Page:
The chracterization of Black vernacular dialect(s) as "lazy," "ungrammatical," "street talk," etc. IS racist, a classic strategy of white racists who themselves do not necessarily command a prestigious register of English (I laughed my butt off listening to your callers rail about "bad grammar" in Black speech as they used forms like "exspecially," and "excetera" or pronounciations like "root" rhyming with "soot," dialect markers which would keep them from being taken seriously by an East Coast upper class lawyer, for example, who would hear a Northwest dialect as a "hick" accent.) We use dialect markers to socially typify and denigrate other speakers all the time. Native speakers of any particular dialect, especially the "standard" dialects (the highest prestige dialect in a society) tend to *naturalize* their own grammar as "correct" and see all variations from it as "bad grammar." The major influence on our dialect command is what we are exposed to as very small children. If a child grows up from 2-6 surrounded by AAVE, that is the (fully rule-governed, systematic) dialect s/he masters first; if a child is lucky enough, in this racist society, to grow up with a reasonable approximation of a prestige or "standard" English dialect from 2-6 (again BEFORE they ever go to school), they are *starting with a social advantage* in the first grade! They are NOT, however, any more or less intelligent because they are white, middle-class, etc. They just have a hidden advantage which starts the process of structural racism and class discrimination so early that it is inescapable for a significant number of children. Cruel, huh? The cruelty i compounded by the borrowing of expressions from AAVE by standard English ("cool," "bad" for good, are two simple examples) which continue the long history of White culture stealing from a Black culture which it overtly discriminates against.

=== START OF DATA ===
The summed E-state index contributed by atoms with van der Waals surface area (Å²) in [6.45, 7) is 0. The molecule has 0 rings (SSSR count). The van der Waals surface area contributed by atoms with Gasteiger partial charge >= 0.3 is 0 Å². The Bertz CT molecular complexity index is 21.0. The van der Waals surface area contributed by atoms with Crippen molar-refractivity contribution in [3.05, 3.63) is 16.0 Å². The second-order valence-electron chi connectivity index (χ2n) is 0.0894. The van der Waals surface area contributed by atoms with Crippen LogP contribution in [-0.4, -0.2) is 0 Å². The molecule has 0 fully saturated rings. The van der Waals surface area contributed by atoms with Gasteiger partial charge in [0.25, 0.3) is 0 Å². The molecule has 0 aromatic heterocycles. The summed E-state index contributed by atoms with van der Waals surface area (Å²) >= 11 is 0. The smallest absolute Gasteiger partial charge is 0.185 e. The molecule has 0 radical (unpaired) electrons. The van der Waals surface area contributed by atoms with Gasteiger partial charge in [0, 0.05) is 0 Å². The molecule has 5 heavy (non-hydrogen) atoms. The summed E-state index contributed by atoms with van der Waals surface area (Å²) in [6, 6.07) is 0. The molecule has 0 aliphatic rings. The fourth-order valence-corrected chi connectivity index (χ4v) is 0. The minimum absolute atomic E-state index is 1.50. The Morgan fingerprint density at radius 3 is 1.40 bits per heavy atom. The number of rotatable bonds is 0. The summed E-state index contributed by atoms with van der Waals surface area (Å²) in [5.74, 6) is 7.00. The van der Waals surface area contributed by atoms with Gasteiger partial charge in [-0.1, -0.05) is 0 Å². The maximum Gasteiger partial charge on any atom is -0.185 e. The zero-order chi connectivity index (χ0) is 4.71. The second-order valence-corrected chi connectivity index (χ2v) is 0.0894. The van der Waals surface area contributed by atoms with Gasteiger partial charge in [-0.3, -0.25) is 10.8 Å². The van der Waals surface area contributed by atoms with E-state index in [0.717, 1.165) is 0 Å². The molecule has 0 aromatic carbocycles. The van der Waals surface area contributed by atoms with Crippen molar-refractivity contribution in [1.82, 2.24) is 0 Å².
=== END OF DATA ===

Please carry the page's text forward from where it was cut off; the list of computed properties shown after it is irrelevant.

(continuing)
Linguists have a saying: "A 'language' is a dialect with an army and a navy." All adult speakers with normal socializations and normal intelligence speak equally structured and complex languages. Some speakers happen to be socialized *BEFORE THEY EVER GO TO SCHOOL* (the crucial years for language acquisition are 2-5) into the "prestige" dialect of their language, the dialect with the army, navy, slave-catchers, politicians, executives, etc. Others are socialized into lower-prestige dialects and schools have to struggle to catch them up with the prestige variant. More often, these students are unfairly characterized as stupid, lazy, etc., and in a self-fulfilling prophecy they are condemned to low levels of education and self-esteem. This is why many middle-class and ambitious working-class Black parents DO want their children trained in standard English, and do not want concessions to "AAVE" ("street" or "home" language). But even these parents are conflicted, because in a racist society, AAVE is a *symbol* of Black pride and identity and a VEHICLE for Black community preservation. It is NOT technically speaking a distinct "language" from "English," but it is a very distinct, very regular DIALECT of English, as rich in expressive power as Northwest English, Southern English, New York English, Irish English or British English. (In fact there are regional variants of AAVE too).

I have gone on too long. I would be happy to photocopy and mail you some articles on this subject. Your show yesterday perpetuated ignorant stereotypes, and became a forum for some quite nasty racism (a lot of it intentional, the gleeful snarl of salesmen on their company-paid cellular phones who never lose an opportunity to say something nasty under the protective self-righteousness of their own unmarked status as white males. I wish I had as much time to call talk shows. Don't these people have work to do?)

If you believe in science, in rationality, in the disciplined scholarly study of such questions, you OWE it to your Black listeners and your educated listeners, as well as to any young people in your audience who might be led into ignorant mistaken assumptions, to correct the impression your show left. Thank you for your attention to this letter.

Sincerely, Aaron A. Fox, Ph.D. (white male, by the way) Assistant Professor of Anthropology Adjunct Assistant Professor of Music University of Washington email: WWW: